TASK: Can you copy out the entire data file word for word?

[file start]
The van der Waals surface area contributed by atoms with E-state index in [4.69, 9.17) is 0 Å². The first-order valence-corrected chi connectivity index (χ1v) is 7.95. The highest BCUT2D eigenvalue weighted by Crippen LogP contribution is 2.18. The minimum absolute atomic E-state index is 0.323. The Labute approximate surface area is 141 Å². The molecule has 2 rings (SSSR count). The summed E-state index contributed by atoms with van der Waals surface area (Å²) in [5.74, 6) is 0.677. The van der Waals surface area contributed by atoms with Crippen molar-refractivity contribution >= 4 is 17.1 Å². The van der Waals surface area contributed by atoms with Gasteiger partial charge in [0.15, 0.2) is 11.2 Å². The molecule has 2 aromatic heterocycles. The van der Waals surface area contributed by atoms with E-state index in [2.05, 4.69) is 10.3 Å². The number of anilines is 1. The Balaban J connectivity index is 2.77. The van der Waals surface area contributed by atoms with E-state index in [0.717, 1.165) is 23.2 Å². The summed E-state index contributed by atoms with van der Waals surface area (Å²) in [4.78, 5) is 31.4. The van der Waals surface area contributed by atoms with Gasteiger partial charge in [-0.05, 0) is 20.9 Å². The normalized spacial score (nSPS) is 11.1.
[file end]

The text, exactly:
The van der Waals surface area contributed by atoms with E-state index in [4.69, 9.17) is 0 Å². The first-order valence-corrected chi connectivity index (χ1v) is 7.95. The highest BCUT2D eigenvalue weighted by Crippen LogP contribution is 2.18. The minimum absolute atomic E-state index is 0.323. The Labute approximate surface area is 141 Å². The molecule has 2 rings (SSSR count). The summed E-state index contributed by atoms with van der Waals surface area (Å²) in [5.74, 6) is 0.677. The van der Waals surface area contributed by atoms with Crippen molar-refractivity contribution >= 4 is 17.1 Å². The van der Waals surface area contributed by atoms with Gasteiger partial charge in [0.15, 0.2) is 11.2 Å². The molecule has 2 aromatic heterocycles. The van der Waals surface area contributed by atoms with E-state index in [2.05, 4.69) is 10.3 Å². The number of anilines is 1. The Balaban J connectivity index is 2.77. The van der Waals surface area contributed by atoms with E-state index in [0.717, 1.165) is 23.2 Å². The summed E-state index contributed by atoms with van der Waals surface area (Å²) in [4.78, 5) is 31.4. The van der Waals surface area contributed by atoms with Gasteiger partial charge in [-0.05, 0) is 20.9 Å². The normalized spacial score (nSPS) is 11.1.